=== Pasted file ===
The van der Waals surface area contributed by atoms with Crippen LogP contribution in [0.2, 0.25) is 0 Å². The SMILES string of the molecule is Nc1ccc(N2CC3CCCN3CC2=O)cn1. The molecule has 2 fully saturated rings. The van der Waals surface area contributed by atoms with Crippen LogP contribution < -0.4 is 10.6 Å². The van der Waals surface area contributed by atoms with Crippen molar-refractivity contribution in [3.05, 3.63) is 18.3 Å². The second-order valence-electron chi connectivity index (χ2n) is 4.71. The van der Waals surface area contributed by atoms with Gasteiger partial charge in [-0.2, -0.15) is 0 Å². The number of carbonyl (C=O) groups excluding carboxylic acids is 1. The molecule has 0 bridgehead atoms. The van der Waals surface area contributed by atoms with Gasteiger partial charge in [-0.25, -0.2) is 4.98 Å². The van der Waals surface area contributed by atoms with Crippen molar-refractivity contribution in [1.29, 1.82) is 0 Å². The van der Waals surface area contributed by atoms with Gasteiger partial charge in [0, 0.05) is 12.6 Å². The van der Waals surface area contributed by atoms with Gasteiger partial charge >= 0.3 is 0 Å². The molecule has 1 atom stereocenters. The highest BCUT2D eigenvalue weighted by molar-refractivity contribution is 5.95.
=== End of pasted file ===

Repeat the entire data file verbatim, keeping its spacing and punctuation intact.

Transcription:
The van der Waals surface area contributed by atoms with Crippen LogP contribution in [0.2, 0.25) is 0 Å². The SMILES string of the molecule is Nc1ccc(N2CC3CCCN3CC2=O)cn1. The molecule has 2 fully saturated rings. The van der Waals surface area contributed by atoms with Crippen LogP contribution < -0.4 is 10.6 Å². The van der Waals surface area contributed by atoms with Crippen molar-refractivity contribution in [3.05, 3.63) is 18.3 Å². The second-order valence-electron chi connectivity index (χ2n) is 4.71. The van der Waals surface area contributed by atoms with Gasteiger partial charge in [-0.2, -0.15) is 0 Å². The number of carbonyl (C=O) groups excluding carboxylic acids is 1. The molecule has 0 bridgehead atoms. The van der Waals surface area contributed by atoms with Gasteiger partial charge in [-0.25, -0.2) is 4.98 Å². The van der Waals surface area contributed by atoms with Crippen molar-refractivity contribution in [1.29, 1.82) is 0 Å². The van der Waals surface area contributed by atoms with Gasteiger partial charge in [0, 0.05) is 12.6 Å². The van der Waals surface area contributed by atoms with Gasteiger partial charge >= 0.3 is 0 Å². The molecule has 1 atom stereocenters. The highest BCUT2D eigenvalue weighted by molar-refractivity contribution is 5.95.